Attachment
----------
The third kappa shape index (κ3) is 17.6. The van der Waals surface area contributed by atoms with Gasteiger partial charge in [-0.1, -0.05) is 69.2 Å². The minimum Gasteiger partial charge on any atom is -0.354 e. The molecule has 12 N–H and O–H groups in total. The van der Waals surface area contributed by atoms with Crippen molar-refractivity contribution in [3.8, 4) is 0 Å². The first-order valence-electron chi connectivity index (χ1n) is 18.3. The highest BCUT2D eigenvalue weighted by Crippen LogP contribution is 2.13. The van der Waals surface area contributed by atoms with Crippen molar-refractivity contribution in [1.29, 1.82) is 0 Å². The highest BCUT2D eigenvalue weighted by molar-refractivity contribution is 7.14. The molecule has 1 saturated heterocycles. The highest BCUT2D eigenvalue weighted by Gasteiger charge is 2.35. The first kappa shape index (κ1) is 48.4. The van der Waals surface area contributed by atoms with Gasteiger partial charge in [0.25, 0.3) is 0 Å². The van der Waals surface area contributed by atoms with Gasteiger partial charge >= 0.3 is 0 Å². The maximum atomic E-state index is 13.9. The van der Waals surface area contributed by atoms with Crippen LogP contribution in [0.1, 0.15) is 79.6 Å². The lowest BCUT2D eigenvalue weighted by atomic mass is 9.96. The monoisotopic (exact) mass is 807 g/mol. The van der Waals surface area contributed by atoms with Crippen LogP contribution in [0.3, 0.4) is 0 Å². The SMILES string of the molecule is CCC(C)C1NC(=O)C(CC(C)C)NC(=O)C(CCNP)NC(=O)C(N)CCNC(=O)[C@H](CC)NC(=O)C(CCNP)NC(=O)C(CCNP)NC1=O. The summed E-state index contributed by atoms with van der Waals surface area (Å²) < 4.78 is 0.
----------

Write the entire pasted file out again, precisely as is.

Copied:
The third kappa shape index (κ3) is 17.6. The van der Waals surface area contributed by atoms with Gasteiger partial charge in [-0.1, -0.05) is 69.2 Å². The minimum Gasteiger partial charge on any atom is -0.354 e. The molecule has 12 N–H and O–H groups in total. The van der Waals surface area contributed by atoms with Crippen molar-refractivity contribution in [3.8, 4) is 0 Å². The first-order valence-electron chi connectivity index (χ1n) is 18.3. The highest BCUT2D eigenvalue weighted by Crippen LogP contribution is 2.13. The van der Waals surface area contributed by atoms with Crippen molar-refractivity contribution in [1.29, 1.82) is 0 Å². The highest BCUT2D eigenvalue weighted by molar-refractivity contribution is 7.14. The molecule has 1 saturated heterocycles. The highest BCUT2D eigenvalue weighted by Gasteiger charge is 2.35. The first kappa shape index (κ1) is 48.4. The van der Waals surface area contributed by atoms with Gasteiger partial charge in [0.25, 0.3) is 0 Å². The van der Waals surface area contributed by atoms with Gasteiger partial charge >= 0.3 is 0 Å². The maximum atomic E-state index is 13.9. The van der Waals surface area contributed by atoms with Crippen LogP contribution in [0.1, 0.15) is 79.6 Å². The lowest BCUT2D eigenvalue weighted by atomic mass is 9.96. The monoisotopic (exact) mass is 807 g/mol. The van der Waals surface area contributed by atoms with Crippen LogP contribution in [0.3, 0.4) is 0 Å². The SMILES string of the molecule is CCC(C)C1NC(=O)C(CC(C)C)NC(=O)C(CCNP)NC(=O)C(N)CCNC(=O)[C@H](CC)NC(=O)C(CCNP)NC(=O)C(CCNP)NC1=O. The summed E-state index contributed by atoms with van der Waals surface area (Å²) < 4.78 is 0.